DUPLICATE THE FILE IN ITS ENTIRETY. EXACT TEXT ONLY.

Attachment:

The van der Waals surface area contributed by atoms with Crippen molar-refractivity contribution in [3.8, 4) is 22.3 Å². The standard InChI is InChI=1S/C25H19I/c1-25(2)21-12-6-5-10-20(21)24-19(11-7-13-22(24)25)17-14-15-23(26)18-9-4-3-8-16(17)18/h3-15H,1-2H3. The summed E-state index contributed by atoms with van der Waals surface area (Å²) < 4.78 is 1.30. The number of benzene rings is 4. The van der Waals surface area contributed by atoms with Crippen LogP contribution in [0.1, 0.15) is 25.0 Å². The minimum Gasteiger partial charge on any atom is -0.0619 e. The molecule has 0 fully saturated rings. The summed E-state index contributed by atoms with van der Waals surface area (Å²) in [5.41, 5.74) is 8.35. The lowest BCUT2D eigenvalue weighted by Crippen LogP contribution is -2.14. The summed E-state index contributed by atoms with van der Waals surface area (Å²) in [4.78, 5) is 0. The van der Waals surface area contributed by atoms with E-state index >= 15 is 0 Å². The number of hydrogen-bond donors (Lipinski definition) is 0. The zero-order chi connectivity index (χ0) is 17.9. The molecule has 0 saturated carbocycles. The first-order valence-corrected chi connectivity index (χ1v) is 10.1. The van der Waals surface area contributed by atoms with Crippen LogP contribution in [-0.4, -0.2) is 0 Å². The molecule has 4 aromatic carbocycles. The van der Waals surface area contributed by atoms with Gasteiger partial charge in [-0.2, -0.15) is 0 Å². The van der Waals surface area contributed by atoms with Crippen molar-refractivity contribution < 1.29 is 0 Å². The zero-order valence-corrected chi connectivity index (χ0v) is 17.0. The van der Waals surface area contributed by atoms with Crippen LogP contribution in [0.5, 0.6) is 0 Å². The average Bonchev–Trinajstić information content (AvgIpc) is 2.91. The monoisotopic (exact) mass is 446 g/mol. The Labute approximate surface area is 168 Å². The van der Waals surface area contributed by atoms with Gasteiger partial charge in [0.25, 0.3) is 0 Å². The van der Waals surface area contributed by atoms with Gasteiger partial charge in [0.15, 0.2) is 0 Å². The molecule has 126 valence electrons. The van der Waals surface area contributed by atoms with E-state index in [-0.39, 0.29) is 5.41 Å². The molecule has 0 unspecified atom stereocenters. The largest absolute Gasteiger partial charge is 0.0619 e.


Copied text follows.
The van der Waals surface area contributed by atoms with Crippen molar-refractivity contribution in [3.8, 4) is 22.3 Å². The standard InChI is InChI=1S/C25H19I/c1-25(2)21-12-6-5-10-20(21)24-19(11-7-13-22(24)25)17-14-15-23(26)18-9-4-3-8-16(17)18/h3-15H,1-2H3. The summed E-state index contributed by atoms with van der Waals surface area (Å²) < 4.78 is 1.30. The number of benzene rings is 4. The van der Waals surface area contributed by atoms with Crippen LogP contribution in [0.1, 0.15) is 25.0 Å². The minimum Gasteiger partial charge on any atom is -0.0619 e. The molecule has 0 fully saturated rings. The summed E-state index contributed by atoms with van der Waals surface area (Å²) in [5.41, 5.74) is 8.35. The lowest BCUT2D eigenvalue weighted by Crippen LogP contribution is -2.14. The summed E-state index contributed by atoms with van der Waals surface area (Å²) in [4.78, 5) is 0. The van der Waals surface area contributed by atoms with E-state index >= 15 is 0 Å². The number of hydrogen-bond donors (Lipinski definition) is 0. The zero-order chi connectivity index (χ0) is 17.9. The molecule has 0 saturated carbocycles. The first-order valence-corrected chi connectivity index (χ1v) is 10.1. The van der Waals surface area contributed by atoms with Crippen LogP contribution in [-0.4, -0.2) is 0 Å². The molecule has 4 aromatic carbocycles. The van der Waals surface area contributed by atoms with Gasteiger partial charge in [-0.2, -0.15) is 0 Å². The van der Waals surface area contributed by atoms with Crippen molar-refractivity contribution < 1.29 is 0 Å². The zero-order valence-corrected chi connectivity index (χ0v) is 17.0. The van der Waals surface area contributed by atoms with Crippen LogP contribution in [0.5, 0.6) is 0 Å². The average Bonchev–Trinajstić information content (AvgIpc) is 2.91. The monoisotopic (exact) mass is 446 g/mol. The Labute approximate surface area is 168 Å². The van der Waals surface area contributed by atoms with Gasteiger partial charge in [0.25, 0.3) is 0 Å². The van der Waals surface area contributed by atoms with Gasteiger partial charge in [0.15, 0.2) is 0 Å². The molecule has 126 valence electrons. The van der Waals surface area contributed by atoms with E-state index in [-0.39, 0.29) is 5.41 Å². The molecule has 0 unspecified atom stereocenters. The largest absolute Gasteiger partial charge is 0.0619 e.